Aurobinda Prasad Gyan: In­dia has a huge in­vestor base but they are yet to try com­mod­ity trad­ing. With renowned names like NSE and BSE com­ing into the com­mod­ity mar­ket, we are hope­ful that new in­vestors will come in. Flight from one ex­change to an­other is not healthy for de­vel­op­ment of com­mod­ity mar­ket and should not hap­pen if new par­tic­i­pants and new prod­ucts are tar­geted.

As a com­mod­ity bro­ker, what kind of move­ment, pref­er­ences in as­set classes have you ob­served since the launch of these new com­mod­ity de­riv­a­tives?

Pri­tam Pat­naik: The bul­lion, base metal and en­ergy fu­tures to­gether con­sti­tute al­most 80% of the ex­change vol­umes. Since these com­mod­ity seg­ment’s con­tracts are mir­ror con­tracts of in­ter­na­tion­ally traded com­modi­ties, it has at­tracted higher par­tic­i­pa­tions and vol­umes.

Aurobinda Prasad Gyan: There is def­i­nitely more aware­ness about com­mod­ity mar­ket with new prod­ucts and new ex­changes com­ing in and we are set to see more queries from peo­ple who have so far re­frained from in­vest­ing in com­modi­ties. Com­mod­ity is still a small mar­ket in In­dia com­pared to eq­uity, cur­rency or debt mar­ket how­ever its share is likely to in­crease. We may not see a switch from one as­set class to an­other, but we may see more mar­ket play­ers ven­tur­ing in com­mod­ity as an ad­di­tional in­vest­ment av­enue.

How are gold ETFs likely to be af­fected?

Pri­tam Pat­naik: There is no im­pact en­vi­sioned in ETF’s due to the growth in com­mod­ity mar­kets. They cater to a dif­fer­ent class of in­vestor/trader.

Aurobinda Prasad Gyan: Gold ETFs have not seen much suc­cess in In­dia due to a well-de­vel­oped spot and de­riv­a­tive mar­ket. We may not see much ef­fect of launch of gold and sil­ver fu­tures on ETFs.

How do In­dian ex­changes now com­pete with the ma­jor uni­ver­sal ex­changes in lead­ing coun­tries? Have In­dian ex­changes been able to em­ploy global best prac­tices?

Pri­tam Pat­naik: In­dian ex­changes have a lot of catch­ing up to do with their global bench­marks, as far as vol­umes goes. Till very late, the com­mod­ity mar­kets were re­stricted to fu­tures only. In the last few years we have wit­nessed sig­nif­i­cant open­ing-up of the mar­kets by the reg­u­la­tor. With the en­try of op­tions and in­sti­tu­tions, we can ex­pect the do­mes­tic ex­change vol­umes to grow sig­nif­i­cantly. As for op­er­a­tion, tech­nol­ogy and risk man­age­ment, In­dian ex­changes are at par with the in­ter­na­tional stan­dards. If OTC, in­ter­na­tional par­tic­i­pa­tion, in­sti­tu­tional ac­tiv­ity, etc, is al­lowed, the vol­ume and op­er­a­tional/tech­no­log­i­cal gap be­tween do­mes­tic and in­ter­na­tional ex­changes will nar­row sig­nif­i­cantly.

Our cur­rent com­mod­ity plat­forms have been cus­tom­ized to best ad­dress the needs of all the par­tic­i­pants in the com­mod­ity space, which were not a part of the ba­sic of­fer­ing. It is in­creas­ingly be­ing wit­nessed that on­line trad­ing has been the pre­ferred plat­form for clients, es­pe­cially in the re­tail seg­ment. Within on­line base, mo­bile/app based trad­ing has wit­nessed sig­nif­i­cant growth off late.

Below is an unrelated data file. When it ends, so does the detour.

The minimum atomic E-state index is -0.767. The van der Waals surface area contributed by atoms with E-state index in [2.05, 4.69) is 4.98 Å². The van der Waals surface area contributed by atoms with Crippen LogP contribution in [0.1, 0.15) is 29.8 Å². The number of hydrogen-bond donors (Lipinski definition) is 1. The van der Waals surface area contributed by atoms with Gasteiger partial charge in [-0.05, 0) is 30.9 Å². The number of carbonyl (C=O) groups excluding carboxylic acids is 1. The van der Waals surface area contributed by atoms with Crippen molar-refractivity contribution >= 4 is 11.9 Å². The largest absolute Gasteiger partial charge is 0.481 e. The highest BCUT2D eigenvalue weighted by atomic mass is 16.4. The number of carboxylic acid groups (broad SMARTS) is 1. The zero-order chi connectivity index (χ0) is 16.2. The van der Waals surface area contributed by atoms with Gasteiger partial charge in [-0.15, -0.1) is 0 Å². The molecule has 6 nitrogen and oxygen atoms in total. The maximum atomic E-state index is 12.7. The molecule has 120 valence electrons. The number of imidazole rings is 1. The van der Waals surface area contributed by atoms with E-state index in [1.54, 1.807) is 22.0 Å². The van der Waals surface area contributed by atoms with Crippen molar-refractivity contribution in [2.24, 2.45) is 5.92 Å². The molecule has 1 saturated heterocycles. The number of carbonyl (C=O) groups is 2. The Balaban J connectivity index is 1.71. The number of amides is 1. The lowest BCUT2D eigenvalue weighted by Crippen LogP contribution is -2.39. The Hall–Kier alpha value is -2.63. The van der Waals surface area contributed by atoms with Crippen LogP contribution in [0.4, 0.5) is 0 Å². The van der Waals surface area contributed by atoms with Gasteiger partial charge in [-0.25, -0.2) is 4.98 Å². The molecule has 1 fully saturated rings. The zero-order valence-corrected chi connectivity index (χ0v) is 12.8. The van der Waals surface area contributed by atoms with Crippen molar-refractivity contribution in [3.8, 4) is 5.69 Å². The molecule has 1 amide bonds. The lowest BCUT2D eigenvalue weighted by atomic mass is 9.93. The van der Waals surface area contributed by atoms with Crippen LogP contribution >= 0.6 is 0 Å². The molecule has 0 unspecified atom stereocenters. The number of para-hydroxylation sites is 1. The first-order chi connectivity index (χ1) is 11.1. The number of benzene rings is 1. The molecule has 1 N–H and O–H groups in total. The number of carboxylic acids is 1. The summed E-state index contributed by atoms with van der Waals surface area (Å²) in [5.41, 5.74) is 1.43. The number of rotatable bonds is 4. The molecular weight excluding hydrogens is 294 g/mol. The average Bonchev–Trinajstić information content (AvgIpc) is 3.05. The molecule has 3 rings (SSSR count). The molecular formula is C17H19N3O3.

Aurobinda Prasad Gyan: In­dian ex­changes are still be­hind in­ter­na­tional ex­changes in vol­umes. How­ever, this is more due to nascent par­tic­i­pa­tion in do­mes­tic mar­ket. Ex­changes are em­ploy­ing start of art tech­nolo­gies, com­pet­i­tive trad­ing costs and ad­e­quate risk man­age­ment poli­cies and have wide range of prod­ucts. We have an ef­fi­cient plat­form which will de­velop fur­ther once it is chal­lenged by higher par­tic­i­pa­tion.

How will dif­fer­ent stake­hold­ers - In­dian farm­ers, ex­changes, traders, in­vestors, bro­kers, econ­omy, spot mar­ket, govern­ment, etc - stand to ben­e­fit af­ter de­riv­a­tive is ex­tended to the en­tire spec­trum of agri & non- agri com­modi­ties?

Pri­tam Pat­naik: The is­sue is not of cov­er­age, as ex­ist­ing ex­changes cover the broad spec­trum of agri and non-agri; the is­sue is of in­clu­sion of mar­ket par­tic­i­pants. A se­ri­ous ef­fort needs to be made to en­sure in­crease in par­tic­i­pa­tion by ac­tual value chain par­tic­i­pants, be it farm­ers/min­ers, traders, pro­ces­sors, in­dus­try users, etc. This can pri­mar­ily be achieved with the help of com­pre­hen­sive ed­u­ca­tional plan for all the par­tic­i­pants.

Aurobinda Prasad Gyan: Traders, hedgers and spec­u­la­tors are the three im­por­tant parts of com­mod­ity mar­ket. Farm­ers, pro­duc­ers and con­sumers will in­crease hedg­ing ac­tiv­ity if they find ap­pro­pri­ate prod­ucts to match their prod­uct risk as well as good depth in form of trade vol­umes. Ex­changes and bro­kers will ben­e­fit in form of higher prof­itabil­ity if there are more prod­ucts and more par­tic­i­pants.

Most de­riv­a­tive prod­ucts are linked to spot mar­ket. Once we see more par­tic­i­pa­tion on de­riv­a­tive front, it will lead to more de­liv­er­ies and ac­tiv­ity in spot mar­ket as well. This will cre­ate fur­ther stronger link be­tween spot and fu­tures price and will also help curb price volatil­ity in phys­i­cal mar­kets.

Govern­ment has been pro­mot­ing hedg­ing ac­tiv­ity as it re­duces im­pact of price fluc­tu­a­tions. It has launched var­i­ous gold schemes to re­duce ex­po­sure to phys­i­cal gold and thereby de­mand for im­ports. If de­riv­a­tive prod­ucts be­come more pop­u­lar, govern­ment may be able to achieve its tar­get.

Pri­tam Pat­naik in­di­cates that the ex­changes will fo­cus on un­lock­ing the im­mense po­ten­tial of the mar­ket by reach­ing out to each par­tic­i­pant in the value chain

Aurobinda Prasad Gyan sees stronger link be­tween spot and fu­tures price. He be­lieves more par­tic­i­pa­tion in de­riv­a­tives will help curb volatil­ity in phys­i­cal mar­kets